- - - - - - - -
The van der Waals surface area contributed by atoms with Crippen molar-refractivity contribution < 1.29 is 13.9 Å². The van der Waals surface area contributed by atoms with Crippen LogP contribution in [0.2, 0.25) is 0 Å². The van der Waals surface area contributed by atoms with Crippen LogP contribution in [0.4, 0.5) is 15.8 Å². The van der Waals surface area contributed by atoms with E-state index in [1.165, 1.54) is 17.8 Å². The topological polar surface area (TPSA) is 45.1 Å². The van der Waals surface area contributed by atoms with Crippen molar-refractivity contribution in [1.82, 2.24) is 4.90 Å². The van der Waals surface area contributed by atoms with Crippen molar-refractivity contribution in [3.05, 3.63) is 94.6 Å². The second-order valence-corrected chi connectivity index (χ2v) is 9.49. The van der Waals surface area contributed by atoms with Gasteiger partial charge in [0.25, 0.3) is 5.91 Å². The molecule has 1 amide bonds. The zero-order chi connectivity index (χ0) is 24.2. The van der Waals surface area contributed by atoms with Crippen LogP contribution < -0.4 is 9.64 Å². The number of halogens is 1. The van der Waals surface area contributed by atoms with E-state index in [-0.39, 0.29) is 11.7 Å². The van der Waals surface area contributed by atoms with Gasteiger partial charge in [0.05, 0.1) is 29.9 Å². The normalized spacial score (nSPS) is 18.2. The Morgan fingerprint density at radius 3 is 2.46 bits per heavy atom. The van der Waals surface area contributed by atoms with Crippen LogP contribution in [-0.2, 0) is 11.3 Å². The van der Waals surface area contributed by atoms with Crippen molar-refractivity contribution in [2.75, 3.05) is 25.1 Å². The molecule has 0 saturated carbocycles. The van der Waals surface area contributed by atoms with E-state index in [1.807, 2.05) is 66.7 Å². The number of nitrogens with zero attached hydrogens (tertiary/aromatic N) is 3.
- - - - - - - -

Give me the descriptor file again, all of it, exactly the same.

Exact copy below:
The van der Waals surface area contributed by atoms with Crippen molar-refractivity contribution < 1.29 is 13.9 Å². The van der Waals surface area contributed by atoms with Crippen LogP contribution in [0.2, 0.25) is 0 Å². The van der Waals surface area contributed by atoms with Crippen LogP contribution in [0.4, 0.5) is 15.8 Å². The van der Waals surface area contributed by atoms with E-state index in [1.165, 1.54) is 17.8 Å². The topological polar surface area (TPSA) is 45.1 Å². The van der Waals surface area contributed by atoms with Crippen molar-refractivity contribution in [1.82, 2.24) is 4.90 Å². The van der Waals surface area contributed by atoms with Crippen molar-refractivity contribution in [3.05, 3.63) is 94.6 Å². The second-order valence-corrected chi connectivity index (χ2v) is 9.49. The van der Waals surface area contributed by atoms with Gasteiger partial charge in [0.25, 0.3) is 5.91 Å². The molecule has 1 amide bonds. The zero-order chi connectivity index (χ0) is 24.2. The van der Waals surface area contributed by atoms with Crippen LogP contribution < -0.4 is 9.64 Å². The number of halogens is 1. The van der Waals surface area contributed by atoms with E-state index in [-0.39, 0.29) is 11.7 Å². The van der Waals surface area contributed by atoms with Gasteiger partial charge in [0.05, 0.1) is 29.9 Å². The normalized spacial score (nSPS) is 18.2. The Morgan fingerprint density at radius 3 is 2.46 bits per heavy atom. The van der Waals surface area contributed by atoms with Crippen LogP contribution in [-0.2, 0) is 11.3 Å². The van der Waals surface area contributed by atoms with Crippen molar-refractivity contribution in [2.75, 3.05) is 25.1 Å². The molecule has 0 saturated carbocycles. The van der Waals surface area contributed by atoms with E-state index in [1.807, 2.05) is 66.7 Å². The number of nitrogens with zero attached hydrogens (tertiary/aromatic N) is 3.